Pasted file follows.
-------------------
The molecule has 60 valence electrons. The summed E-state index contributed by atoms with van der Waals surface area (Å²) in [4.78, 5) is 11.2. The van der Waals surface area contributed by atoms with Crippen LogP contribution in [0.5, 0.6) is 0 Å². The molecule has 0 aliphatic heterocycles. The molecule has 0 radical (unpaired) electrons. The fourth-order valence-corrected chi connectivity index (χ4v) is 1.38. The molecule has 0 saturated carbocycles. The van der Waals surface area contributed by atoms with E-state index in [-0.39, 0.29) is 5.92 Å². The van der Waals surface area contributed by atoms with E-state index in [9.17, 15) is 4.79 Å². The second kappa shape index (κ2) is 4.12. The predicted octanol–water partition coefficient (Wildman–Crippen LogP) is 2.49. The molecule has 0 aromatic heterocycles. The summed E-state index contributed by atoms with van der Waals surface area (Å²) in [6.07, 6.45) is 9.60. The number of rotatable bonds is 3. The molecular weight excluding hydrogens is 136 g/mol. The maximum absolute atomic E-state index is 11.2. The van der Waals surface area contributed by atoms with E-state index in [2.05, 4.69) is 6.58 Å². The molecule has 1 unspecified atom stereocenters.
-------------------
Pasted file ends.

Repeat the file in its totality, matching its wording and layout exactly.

The molecule has 60 valence electrons. The summed E-state index contributed by atoms with van der Waals surface area (Å²) in [4.78, 5) is 11.2. The van der Waals surface area contributed by atoms with Crippen LogP contribution in [0.5, 0.6) is 0 Å². The molecule has 0 aliphatic heterocycles. The molecule has 0 radical (unpaired) electrons. The fourth-order valence-corrected chi connectivity index (χ4v) is 1.38. The molecule has 0 saturated carbocycles. The van der Waals surface area contributed by atoms with E-state index in [-0.39, 0.29) is 5.92 Å². The van der Waals surface area contributed by atoms with E-state index in [9.17, 15) is 4.79 Å². The second kappa shape index (κ2) is 4.12. The predicted octanol–water partition coefficient (Wildman–Crippen LogP) is 2.49. The molecule has 0 aromatic heterocycles. The summed E-state index contributed by atoms with van der Waals surface area (Å²) in [6.07, 6.45) is 9.60. The number of rotatable bonds is 3. The molecular weight excluding hydrogens is 136 g/mol. The maximum absolute atomic E-state index is 11.2. The van der Waals surface area contributed by atoms with E-state index in [2.05, 4.69) is 6.58 Å². The molecule has 1 unspecified atom stereocenters.